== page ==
About PALS Doulas
- The North West Association of Labor Support Providers is founded by Penny Simkin and Annie Kennedy following the first Seattle Midwifery School sponsored Labor Support Course as a means to create community and encourage dialogue.
- N.W.A.L.S.P. began providing referrals for doulas within the first year and publishing quarterly newsletters via Pennypress Inc.
- Renamed the Pacific Association of Labor Support
The Pacific Association of Labor Support (PALS Doulas) files for incorporation and develops bylaws, goals, and defines the 1st Doula Scope of Practice and Code of Ethics.
- PALS becomes an official not-for-profit corporation in the State of Washington.
- PALS doulas recognized as community health workers by Public Health - Seattle/King County, Island County and the statewide Maternity Support Services (MSS).
- To be listed in member directory, PALS certification introduced
- Contracts with other MSS providers follow.
- Founder and outgoing PALS president Annie Kennedy participates in the co-founding of DONA (Doulas of North America) as it's first president
Warmest Welcome Conference in Seattle, WA co-sponsored by PALS, DONA, NAPCS (National Association of Postpartum Care Services) and the Women's Studies Department at the University of Washington.
- Sister organization Northwest Association of Postpartum Support (NAPS Doulas) forms
- PALS completes a 3 year restructuring as a 501(c)6 trade organization supporting doulas after the application to form as a 501(c)3 is rejected.
- PALS sister organization, Pacific Foundation for Childbirth Support (PFCS), is formed and receives its 501(c)3 status. The mission of PFCS is to serve low-income birthing women through doula support. PFCS later renamed Open Arms Perinatal Services.
- PALS launches its first website.
PALS moves into its first office at El Centro de la Raza out of Penny Simkin's offices.
- PALS loses contracts with Medicaid funded agencies and together with PFCS (Open Arms Perinatal Services) is able to continue funding services through 2004.
- PFCS becomes Open Arms Perinatal Services and begins co-administering the Mentored Pathway Apprenticeship with PALS.
PALS changes its name to PALS Doulas and officially changes their logo. The First Annual Northwest Doula Conference takes place in Seattle. It is presented by PALS Doulas and NAPS Doulas.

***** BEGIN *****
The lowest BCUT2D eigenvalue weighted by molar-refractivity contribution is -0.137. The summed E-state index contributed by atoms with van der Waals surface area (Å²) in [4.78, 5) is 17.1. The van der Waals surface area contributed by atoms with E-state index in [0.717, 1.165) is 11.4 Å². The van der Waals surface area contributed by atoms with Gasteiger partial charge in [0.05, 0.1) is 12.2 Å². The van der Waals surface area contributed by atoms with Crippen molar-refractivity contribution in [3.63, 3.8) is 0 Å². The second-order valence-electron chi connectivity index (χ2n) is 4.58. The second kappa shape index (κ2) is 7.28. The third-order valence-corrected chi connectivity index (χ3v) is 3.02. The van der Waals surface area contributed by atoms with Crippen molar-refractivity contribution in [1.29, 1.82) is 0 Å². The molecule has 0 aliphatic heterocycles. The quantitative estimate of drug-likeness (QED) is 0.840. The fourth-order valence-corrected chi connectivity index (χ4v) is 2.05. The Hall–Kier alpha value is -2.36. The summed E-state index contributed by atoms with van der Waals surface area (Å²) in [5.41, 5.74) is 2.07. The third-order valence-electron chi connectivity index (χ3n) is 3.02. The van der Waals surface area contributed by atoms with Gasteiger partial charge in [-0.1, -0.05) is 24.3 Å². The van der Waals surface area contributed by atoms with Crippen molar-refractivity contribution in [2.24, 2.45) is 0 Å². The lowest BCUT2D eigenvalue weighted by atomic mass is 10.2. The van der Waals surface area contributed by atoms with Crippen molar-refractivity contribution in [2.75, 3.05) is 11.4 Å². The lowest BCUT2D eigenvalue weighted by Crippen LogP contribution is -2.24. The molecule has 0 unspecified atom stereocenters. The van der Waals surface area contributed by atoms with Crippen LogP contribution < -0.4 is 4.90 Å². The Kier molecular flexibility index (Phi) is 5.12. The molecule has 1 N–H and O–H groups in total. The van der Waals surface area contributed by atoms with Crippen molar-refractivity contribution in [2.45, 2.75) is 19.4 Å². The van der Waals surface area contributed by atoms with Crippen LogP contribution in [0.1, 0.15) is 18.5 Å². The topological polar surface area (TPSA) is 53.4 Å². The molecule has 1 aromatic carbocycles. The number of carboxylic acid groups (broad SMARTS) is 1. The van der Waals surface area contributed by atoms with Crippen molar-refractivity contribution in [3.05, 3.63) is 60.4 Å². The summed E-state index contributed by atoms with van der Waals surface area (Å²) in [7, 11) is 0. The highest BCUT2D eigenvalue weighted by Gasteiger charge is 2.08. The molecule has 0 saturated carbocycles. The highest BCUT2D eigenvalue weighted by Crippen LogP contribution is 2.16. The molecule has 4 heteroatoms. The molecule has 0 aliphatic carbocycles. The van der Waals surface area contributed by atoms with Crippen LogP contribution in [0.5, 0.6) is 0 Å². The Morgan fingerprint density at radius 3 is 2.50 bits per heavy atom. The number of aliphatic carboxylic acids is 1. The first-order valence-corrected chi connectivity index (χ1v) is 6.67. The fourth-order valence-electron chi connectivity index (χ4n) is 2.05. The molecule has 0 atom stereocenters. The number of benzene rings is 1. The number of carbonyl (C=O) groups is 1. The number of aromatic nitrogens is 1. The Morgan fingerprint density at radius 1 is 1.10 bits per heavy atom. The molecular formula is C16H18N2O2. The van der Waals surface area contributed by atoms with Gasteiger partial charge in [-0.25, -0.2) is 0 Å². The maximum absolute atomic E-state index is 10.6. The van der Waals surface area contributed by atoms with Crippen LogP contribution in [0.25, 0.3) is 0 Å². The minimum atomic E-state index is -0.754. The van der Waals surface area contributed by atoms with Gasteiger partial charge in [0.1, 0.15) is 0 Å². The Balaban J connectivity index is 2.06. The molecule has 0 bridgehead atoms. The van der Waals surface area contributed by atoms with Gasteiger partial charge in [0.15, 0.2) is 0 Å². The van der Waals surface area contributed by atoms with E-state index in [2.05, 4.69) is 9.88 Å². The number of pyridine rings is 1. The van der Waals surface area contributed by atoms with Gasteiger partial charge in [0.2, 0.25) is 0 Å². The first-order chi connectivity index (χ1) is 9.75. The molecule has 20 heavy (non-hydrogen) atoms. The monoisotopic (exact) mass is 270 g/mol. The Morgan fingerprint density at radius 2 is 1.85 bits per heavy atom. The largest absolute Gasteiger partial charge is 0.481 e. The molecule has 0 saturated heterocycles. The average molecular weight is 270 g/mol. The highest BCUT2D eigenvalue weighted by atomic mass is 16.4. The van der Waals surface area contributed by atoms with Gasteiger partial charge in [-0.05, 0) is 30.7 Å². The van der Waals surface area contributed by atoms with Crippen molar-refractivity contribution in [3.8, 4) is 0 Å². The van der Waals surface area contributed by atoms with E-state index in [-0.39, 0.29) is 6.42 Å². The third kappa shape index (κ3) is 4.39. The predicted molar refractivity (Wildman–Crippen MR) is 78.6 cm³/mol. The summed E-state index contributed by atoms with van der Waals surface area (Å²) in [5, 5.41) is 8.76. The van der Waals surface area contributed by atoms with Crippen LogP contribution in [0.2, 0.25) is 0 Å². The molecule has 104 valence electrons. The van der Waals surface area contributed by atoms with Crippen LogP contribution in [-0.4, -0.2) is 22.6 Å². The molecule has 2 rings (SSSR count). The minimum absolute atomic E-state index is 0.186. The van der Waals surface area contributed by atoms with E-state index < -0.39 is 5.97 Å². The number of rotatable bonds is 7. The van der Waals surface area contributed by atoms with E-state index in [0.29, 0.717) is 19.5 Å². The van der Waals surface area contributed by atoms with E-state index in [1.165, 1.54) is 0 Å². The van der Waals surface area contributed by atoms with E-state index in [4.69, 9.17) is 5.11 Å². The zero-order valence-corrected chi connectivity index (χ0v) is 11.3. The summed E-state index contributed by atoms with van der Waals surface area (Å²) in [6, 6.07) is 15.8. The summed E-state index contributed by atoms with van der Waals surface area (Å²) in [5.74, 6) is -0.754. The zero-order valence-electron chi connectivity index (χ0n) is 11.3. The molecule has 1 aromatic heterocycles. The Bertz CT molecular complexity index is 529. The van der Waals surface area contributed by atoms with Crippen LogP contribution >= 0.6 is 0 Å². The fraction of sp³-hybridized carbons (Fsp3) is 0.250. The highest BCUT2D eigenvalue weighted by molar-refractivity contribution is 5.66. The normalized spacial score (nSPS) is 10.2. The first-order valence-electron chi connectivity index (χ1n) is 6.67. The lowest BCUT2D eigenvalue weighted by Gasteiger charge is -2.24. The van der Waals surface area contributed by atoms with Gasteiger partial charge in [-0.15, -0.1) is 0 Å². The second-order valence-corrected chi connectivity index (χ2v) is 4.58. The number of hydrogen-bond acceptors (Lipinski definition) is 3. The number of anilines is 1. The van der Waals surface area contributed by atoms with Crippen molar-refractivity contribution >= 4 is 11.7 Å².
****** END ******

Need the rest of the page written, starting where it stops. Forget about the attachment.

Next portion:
PALS begins to recertify doulas
PALS launches an updated website to include on-line referrals via certified doulas’ profiles.
The membership votes to transition the board from a working board to a governing board and the office manager is promoted to Program Director. The lasts less than a year and PALS is faced with the decision to either restructure or close it's doors.
- Release of a statewide survey exploring scope of practice for Washington based doulas from all communities. Results from this survey lead to an expansion of the PALS Standards of Practice (see Guiding Documents above) an inclusion of community-based doula practices.
- Launch of dual certification program for those seeking certification with PALS who have already certified with another organization
- Co-hosts the 12th Annual Northwest Doula Conference
- Ongoing work with the DoulasForAll Washington Coalition to advocate reimbursement for doula services through the WA Health Care Authority and Department of Health.
- Participates in a Lobby Day effort in support of this initiative
- Expansion to accept all pathways of learning towards certification (classroom, virtual, ancestral/tribal, and community based programs)
- PALS Doulas launches a competency based certification program, reducing barriers to access and building wider pathways to certification
- Contracted PALS Certified Doulas are included in the Eastside Health Network in response to a Microsoft benefit reimbursing for certified doula services (birth and postpartum)